External stakeholders file submissions on reparation

On 1 April 2015, Trial Chamber II authorised four interveners to file observations on reparation in accordance with Article 75 of the Statute.  

  • Queen's University Belfast's Human Rights Centre (QUBHRC) and University of Ulster's Transitional Justice Institute (UUTJI) made observations on the procedural role of victims in reparation proceedings, calling for the Chamber to hear from as many victims as possible and to consider organizing reparation hearings both in Ituri and in The Hague. [17] They highlighted the need for continued consultation with victims and for adequate, up to date and accurate outreach and information. They also underlined the need for reparation ordered by the ICC to be complemented by a comprehensive national reparation program in the DRC.
  • In its submission, REDRESS considered the circumstances and criteria followed by other courts or decision-making bodies to award collective and/or individual reparation.[18] It explained that the mere belonging of victims to a group had not automatically resulted in a collective reparation award by such bodies, adding that there were various instances in which only individual reparation was ordered despite a large number of claimants with common circumstances. REDRESS also emphasised the importance of involving and consulting potential beneficiaries in discussions about priorities. It finally described how other courts and bodies have tackled situations where beneficiaries are no longer congregated exclusively or mainly in the area where the crimes were committed or where not all potential beneficiaries have been identified.
  • MONUSCO, OHCHR, UN Women and the UN Secretary-General Special-Representative on Sexual Violence in Conflict (hereinafter ‘the UN’) filed a joint submission on 14 May 2015.[19] The UN made observations on relevant international norms, standards and jurisprudence as well as guiding principles and good practices on reparation. It called for ‘comprehensive reparations which include an appropriate combination of material, symbolic, individual and collective reparations as well as priority access to services’. The UN stressed that collective reparations were not a substitute for individual reparations but instead could complement them. It also submitted that the Court should consider awarding reparation to victims of sexual violence despite Mr Katanga’s acquittal on this charge.
  • LIPADHOJ, a Congolese NGO, submitted that child soldier victims should also be entitled to individual and collective reparation, despite Mr Katanga’s acquittal on these charges.[20]

Parties and the Trust Fund make submissions on reparation

On 30 April, 13 and 14 May 2015, the Prosecution, the Trust Fund and the Defence respectively filed observations on reparation.[21] Their submissions addressed, amongst others, the following issues:

  • Scope of beneficiaries

The Defence, the Prosecutor and the Trust Fund agreed that only those who suffered harm as a result of the crimes for which Mr Katanga has been convicted should qualify as direct or indirect victims entitled to reparation. All agreed that the Chamber may consider inviting the Trust Fund to use its assistance mandate to support other victims including those of the crimes for which Mr Katanga was acquitted.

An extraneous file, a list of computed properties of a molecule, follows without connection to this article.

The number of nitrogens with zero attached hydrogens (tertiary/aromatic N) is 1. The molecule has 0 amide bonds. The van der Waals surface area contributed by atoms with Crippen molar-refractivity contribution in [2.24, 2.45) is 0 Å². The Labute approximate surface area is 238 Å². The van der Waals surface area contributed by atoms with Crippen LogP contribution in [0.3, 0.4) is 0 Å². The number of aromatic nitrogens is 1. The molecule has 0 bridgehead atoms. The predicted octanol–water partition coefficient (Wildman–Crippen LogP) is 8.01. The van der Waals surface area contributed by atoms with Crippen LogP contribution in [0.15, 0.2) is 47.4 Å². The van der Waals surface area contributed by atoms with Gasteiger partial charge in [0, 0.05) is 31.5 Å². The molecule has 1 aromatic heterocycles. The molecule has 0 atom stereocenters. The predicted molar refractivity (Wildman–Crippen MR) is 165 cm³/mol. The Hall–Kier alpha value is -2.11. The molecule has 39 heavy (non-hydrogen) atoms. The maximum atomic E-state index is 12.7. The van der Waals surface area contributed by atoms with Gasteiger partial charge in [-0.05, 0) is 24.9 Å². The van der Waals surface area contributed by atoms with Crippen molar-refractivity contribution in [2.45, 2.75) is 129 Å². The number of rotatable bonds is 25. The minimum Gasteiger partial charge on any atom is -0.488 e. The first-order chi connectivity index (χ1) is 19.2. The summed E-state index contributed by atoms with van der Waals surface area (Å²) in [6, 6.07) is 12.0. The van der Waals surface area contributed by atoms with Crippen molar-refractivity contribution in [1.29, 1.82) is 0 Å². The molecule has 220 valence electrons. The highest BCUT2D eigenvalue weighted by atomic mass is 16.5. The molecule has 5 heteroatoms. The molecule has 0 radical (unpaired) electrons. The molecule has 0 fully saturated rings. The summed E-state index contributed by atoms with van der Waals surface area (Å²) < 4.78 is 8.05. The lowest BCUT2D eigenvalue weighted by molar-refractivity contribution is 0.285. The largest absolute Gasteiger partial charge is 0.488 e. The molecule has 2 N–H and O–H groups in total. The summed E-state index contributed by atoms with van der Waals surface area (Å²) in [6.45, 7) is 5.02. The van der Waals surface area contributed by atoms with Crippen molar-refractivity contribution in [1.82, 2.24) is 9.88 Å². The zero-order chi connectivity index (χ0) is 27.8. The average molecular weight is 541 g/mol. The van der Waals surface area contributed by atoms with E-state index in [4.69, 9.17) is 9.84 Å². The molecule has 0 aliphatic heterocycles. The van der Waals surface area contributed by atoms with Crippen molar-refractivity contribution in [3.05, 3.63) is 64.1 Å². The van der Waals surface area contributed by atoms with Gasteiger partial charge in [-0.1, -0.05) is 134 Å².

• Scope of liability for reparation

The Defence advanced that Mr Katanga’s liability for reparation should be proportional to the degree of his involvement in the crimes for which he was convicted; it stressed that Trial Chamber II had found Mr Katanga guilty on the basis of his awareness of the crimes rather than his intent that they be committed. The Prosecutor and the Trust Fund opposed this position.

  • Collective/individual reparation

The Trust Fund specified that its ability to complement reparation awards was only applicable to collective reparation and that its ‘other resources’ were not meant to complement individual reparation awards, such as financial compensation. The Defence highlighted that personal reparation awards may be more appropriate, noting that this was also the preference of victims. It opposed the Trust Fund’s submission that it could only contribute to collective reparation.

  • Procedure for reparation

The Trust Fund suggested that the Chamber consider holding in situ reparation hearings and seek expert advice on the consequences of the harm suffered by victims. It also suggested that Trial Chamber II issues the reparation order in two successive parts:

  • a first non-appealable part containing the principles to be applied to reparation in the case together with the criteria for the eligibility of victims, type of harm, type of reparations and modalities to be considered. The Trust Fund could then submit a draft implementation plan including the number of eligible victims, the extent of their harm and the modalities of reparations appropriate, and the nature and estimated size of the awards.
  • a second part, once the Fund has reported on the completion of the first part, setting out the exact scope of Mr Katanga’s liability.

Chamber sets deadline for new applications for reparation to be submitted

On 8 May 2015, the Chamber set 1 October 2015 as the deadline for the Registry to submit to the Chamber any new applications for reparations to be received as well as additional information relating to applications that have already been submitted.[22]


Ngudjolo Chui’s acquittal confirmed on appeal

[Background] Mathieu Ngudjolo Chui was accused of three counts of crimes against humanity and seven counts of war crimes in relation to an attack against the village of Bogoro (Ituri) in 2003. Whilst Mr Katanga and Mr Ngudjolo’s cases were tried jointly, Trial Chamber II severed the cases on 21 November 2012. On 18 December 2012, Trial Chamber II acquitted Mr Ngudjolo finding that the evidence in its possession was not sufficient to establish beyond all reasonable doubt that he committed the alleged crimes. On 20 December 2012, the Prosecution appealed the verdict.